GERMANTOWN — Local elected officials and members of the community have been disappointed to find out that Maryland transportation officials have nixed plans to fund bus transportation that would connect the up-county with more populated areas closer to the District.
Designs for the Corridor Cities Transitway (CCT) have been in the works for the last decade.
The CCT was initially designed to be a light rail system that would run from Shady Grove to Frederick County. However, in 2012, the state decided to change the plans to a Bus Rapid Transit System (BRT).
A BRT line is one in which buses serve a community with dedicated bus lanes, traffic signal priority and enhanced stations, according to the Federal Transit Administration. They also note that BRT has become increasingly popular in big cities that are looking for cost-effective solutions to traffic congestion.
Despite local support for the CCT, the Maryland Department of Transportation (MDOT) removed it from its list of priorities and left it to be funded by local jurisdictions.
According to Montgomery County Planning, the project is estimated to cost upwards of $828 million.
In response to the state’s decision to remove the transitway, local officials held a press conference and a community town hall on Oct. 29 to make it clear that the CCT is a needed addition to local infrastructure.
Montgomery County Executive Marc Elrich kicked off the press conference in Darnestown by explaining that much of the development in areas like Clarksburg happened because of the promise of the CCT.
“(The CCT) was key to the development we did in Clarksburg, the whole point of making a development in the northern part of the county that would work was ensuring that it would be connected further south by transit,” he said. “We have many people in the northern part of Montgomery County that are essentially stranded. And (cars) are not a solution that works for Montgomery County they’re auto-dependent; they have to crawl onto I-270 every day that is an absolutely impossible trick.”
He explained that the commute down from Frederick County could be upwards of an hour and a half one way.
“This situation is intolerable and needs to be addressed,” Elrich said.
Council Vice President Sidney Katz cited the county’s need for a multimodal approach that could include BRT, light rail and cars.
“Let me say it very clearly, Montgomery County needs multi-modal solutions,” he said. Katz also noted just how important the CCT is for economic development in the county.
Councilmember Evan Glass also echoed Katz’s sentiments when he explained that the CCT would be a way to drive economic mobility in the county.
“The CCT is an important project about individual mobility, but it is even more important to recognize the economic mobility that this project will provide. The greatest indicator of an individual’s ability to move up the economic ladder is that person’s ability to access our transportation networks,” he said.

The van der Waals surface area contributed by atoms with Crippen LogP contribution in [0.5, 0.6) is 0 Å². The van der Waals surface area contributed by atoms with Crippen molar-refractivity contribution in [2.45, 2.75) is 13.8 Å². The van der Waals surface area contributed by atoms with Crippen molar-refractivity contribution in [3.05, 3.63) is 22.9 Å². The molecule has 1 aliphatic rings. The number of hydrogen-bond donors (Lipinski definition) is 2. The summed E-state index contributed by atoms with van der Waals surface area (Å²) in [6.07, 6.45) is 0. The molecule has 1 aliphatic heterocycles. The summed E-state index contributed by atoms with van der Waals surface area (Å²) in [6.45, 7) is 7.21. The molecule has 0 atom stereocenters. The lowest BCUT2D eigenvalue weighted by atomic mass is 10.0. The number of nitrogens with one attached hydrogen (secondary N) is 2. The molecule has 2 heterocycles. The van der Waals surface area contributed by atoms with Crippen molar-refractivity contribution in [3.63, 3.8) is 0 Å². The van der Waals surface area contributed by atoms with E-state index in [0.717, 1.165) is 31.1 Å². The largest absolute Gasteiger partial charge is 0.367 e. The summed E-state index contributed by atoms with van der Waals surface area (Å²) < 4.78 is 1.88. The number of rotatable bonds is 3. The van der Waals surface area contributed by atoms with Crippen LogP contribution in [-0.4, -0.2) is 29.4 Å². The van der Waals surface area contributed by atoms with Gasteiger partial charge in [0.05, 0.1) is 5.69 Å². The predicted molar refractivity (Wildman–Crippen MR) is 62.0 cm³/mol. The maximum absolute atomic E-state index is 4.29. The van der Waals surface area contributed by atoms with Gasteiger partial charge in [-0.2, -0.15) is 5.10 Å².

“By leaving the up county high and dry as the governor has done, he’s leaving hundreds of thousands of people out of the economic ladder so that they can’t reach their furthest potential.”
Councilmember Craig Rice took an even stronger stance when he said that Gov. Larry Hogan is guilty of unfulfilled promises and questioned the governor’s economic priorities.
“This decision by the governor is one that is very questionable,” Rice said. “I would ask you, Mr. Governor, are you truly committed to economic development? Are you truly committed to the promise? Or are you more sold about selling Thrasher’s French Fries and funnel cakes on the Eastern Shore than you are about ensuring that Montgomery County and the state of Maryland becomes the hub for biotech in the United States?”
Members of the Maryland House of Delegates and Senators also held a town hall Monday evening so the community could ask officials questions about county transportation. The town hall was hosted by Delegate David Fraser-Hidalgo (District 15) and State Sens. Nancy King (District 39) and Brian J. Feldman (District 15).
Members of the community asked questions about the mid-county Highway (M-83), which would extend from Clarksburg to Derwood as controlled access, six-land highway, widening portions of the beltway and reducing the number of drivers that use residential roads to skip congestion on the highway.
The town hall allowed the community to ask local officials and experts questions by writing them down and passing them to the front of the auditorium. However, it did not allow members of the community to voice their own concerns.